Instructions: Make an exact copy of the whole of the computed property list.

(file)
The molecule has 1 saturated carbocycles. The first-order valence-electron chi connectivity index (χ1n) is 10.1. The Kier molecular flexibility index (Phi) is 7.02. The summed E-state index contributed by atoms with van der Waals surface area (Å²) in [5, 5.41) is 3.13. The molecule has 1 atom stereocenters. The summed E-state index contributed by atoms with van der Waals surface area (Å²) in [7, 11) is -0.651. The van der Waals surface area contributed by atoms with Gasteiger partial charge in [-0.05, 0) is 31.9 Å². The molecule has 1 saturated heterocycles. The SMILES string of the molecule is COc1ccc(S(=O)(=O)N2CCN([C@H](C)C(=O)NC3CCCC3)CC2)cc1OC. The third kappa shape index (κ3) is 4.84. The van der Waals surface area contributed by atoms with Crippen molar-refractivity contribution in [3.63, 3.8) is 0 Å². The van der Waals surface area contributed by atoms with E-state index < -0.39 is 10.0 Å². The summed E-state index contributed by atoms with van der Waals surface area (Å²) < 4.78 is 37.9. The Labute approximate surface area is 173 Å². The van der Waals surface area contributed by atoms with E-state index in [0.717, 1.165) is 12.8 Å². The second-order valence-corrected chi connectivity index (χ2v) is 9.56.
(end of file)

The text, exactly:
The molecule has 1 saturated carbocycles. The first-order valence-electron chi connectivity index (χ1n) is 10.1. The Kier molecular flexibility index (Phi) is 7.02. The summed E-state index contributed by atoms with van der Waals surface area (Å²) in [5, 5.41) is 3.13. The molecule has 1 atom stereocenters. The summed E-state index contributed by atoms with van der Waals surface area (Å²) in [7, 11) is -0.651. The van der Waals surface area contributed by atoms with Gasteiger partial charge in [-0.05, 0) is 31.9 Å². The molecule has 1 saturated heterocycles. The SMILES string of the molecule is COc1ccc(S(=O)(=O)N2CCN([C@H](C)C(=O)NC3CCCC3)CC2)cc1OC. The third kappa shape index (κ3) is 4.84. The van der Waals surface area contributed by atoms with Crippen molar-refractivity contribution in [3.63, 3.8) is 0 Å². The van der Waals surface area contributed by atoms with E-state index < -0.39 is 10.0 Å². The summed E-state index contributed by atoms with van der Waals surface area (Å²) < 4.78 is 37.9. The Labute approximate surface area is 173 Å². The van der Waals surface area contributed by atoms with E-state index in [0.717, 1.165) is 12.8 Å². The second-order valence-corrected chi connectivity index (χ2v) is 9.56.